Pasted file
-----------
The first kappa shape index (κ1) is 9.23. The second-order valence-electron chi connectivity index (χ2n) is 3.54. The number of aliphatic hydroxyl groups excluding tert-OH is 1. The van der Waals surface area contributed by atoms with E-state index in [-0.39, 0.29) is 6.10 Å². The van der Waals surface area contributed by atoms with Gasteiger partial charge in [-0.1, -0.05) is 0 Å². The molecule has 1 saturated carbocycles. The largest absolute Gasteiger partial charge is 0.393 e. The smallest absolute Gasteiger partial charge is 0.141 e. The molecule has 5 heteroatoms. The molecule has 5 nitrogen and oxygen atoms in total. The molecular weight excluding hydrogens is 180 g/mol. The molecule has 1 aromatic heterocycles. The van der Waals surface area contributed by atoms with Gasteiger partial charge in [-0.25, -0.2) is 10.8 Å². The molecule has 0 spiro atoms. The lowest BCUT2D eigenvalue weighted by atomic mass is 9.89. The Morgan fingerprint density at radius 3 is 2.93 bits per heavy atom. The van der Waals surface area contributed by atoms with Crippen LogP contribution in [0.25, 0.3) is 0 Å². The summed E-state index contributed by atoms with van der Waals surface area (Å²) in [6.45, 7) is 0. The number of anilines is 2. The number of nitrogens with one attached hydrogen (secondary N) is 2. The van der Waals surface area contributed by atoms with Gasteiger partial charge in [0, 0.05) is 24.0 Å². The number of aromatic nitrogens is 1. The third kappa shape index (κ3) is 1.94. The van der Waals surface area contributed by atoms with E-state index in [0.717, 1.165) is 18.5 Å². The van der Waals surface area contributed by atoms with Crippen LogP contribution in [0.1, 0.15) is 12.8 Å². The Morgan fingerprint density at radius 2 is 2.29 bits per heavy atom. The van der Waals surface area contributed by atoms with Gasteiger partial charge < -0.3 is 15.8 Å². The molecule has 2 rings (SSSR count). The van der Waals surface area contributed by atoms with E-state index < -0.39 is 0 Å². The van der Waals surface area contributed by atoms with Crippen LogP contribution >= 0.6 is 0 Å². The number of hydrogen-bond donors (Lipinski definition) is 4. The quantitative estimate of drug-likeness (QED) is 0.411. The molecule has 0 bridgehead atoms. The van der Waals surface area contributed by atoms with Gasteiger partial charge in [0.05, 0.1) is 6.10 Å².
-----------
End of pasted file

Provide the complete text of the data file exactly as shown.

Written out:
The first kappa shape index (κ1) is 9.23. The second-order valence-electron chi connectivity index (χ2n) is 3.54. The number of aliphatic hydroxyl groups excluding tert-OH is 1. The van der Waals surface area contributed by atoms with E-state index in [-0.39, 0.29) is 6.10 Å². The van der Waals surface area contributed by atoms with Gasteiger partial charge in [-0.1, -0.05) is 0 Å². The molecule has 1 saturated carbocycles. The largest absolute Gasteiger partial charge is 0.393 e. The smallest absolute Gasteiger partial charge is 0.141 e. The molecule has 5 heteroatoms. The molecule has 5 nitrogen and oxygen atoms in total. The molecular weight excluding hydrogens is 180 g/mol. The molecule has 1 aromatic heterocycles. The van der Waals surface area contributed by atoms with Gasteiger partial charge in [-0.25, -0.2) is 10.8 Å². The molecule has 0 spiro atoms. The lowest BCUT2D eigenvalue weighted by atomic mass is 9.89. The Morgan fingerprint density at radius 3 is 2.93 bits per heavy atom. The van der Waals surface area contributed by atoms with Crippen LogP contribution in [0.25, 0.3) is 0 Å². The summed E-state index contributed by atoms with van der Waals surface area (Å²) in [6.45, 7) is 0. The number of anilines is 2. The number of nitrogens with one attached hydrogen (secondary N) is 2. The van der Waals surface area contributed by atoms with Gasteiger partial charge in [0, 0.05) is 24.0 Å². The number of aromatic nitrogens is 1. The third kappa shape index (κ3) is 1.94. The van der Waals surface area contributed by atoms with E-state index in [0.717, 1.165) is 18.5 Å². The van der Waals surface area contributed by atoms with Crippen LogP contribution in [0.1, 0.15) is 12.8 Å². The Morgan fingerprint density at radius 2 is 2.29 bits per heavy atom. The van der Waals surface area contributed by atoms with Gasteiger partial charge < -0.3 is 15.8 Å². The molecule has 2 rings (SSSR count). The van der Waals surface area contributed by atoms with E-state index < -0.39 is 0 Å². The van der Waals surface area contributed by atoms with Crippen LogP contribution >= 0.6 is 0 Å². The number of hydrogen-bond donors (Lipinski definition) is 4. The quantitative estimate of drug-likeness (QED) is 0.411. The molecule has 0 bridgehead atoms. The van der Waals surface area contributed by atoms with Gasteiger partial charge in [0.05, 0.1) is 6.10 Å².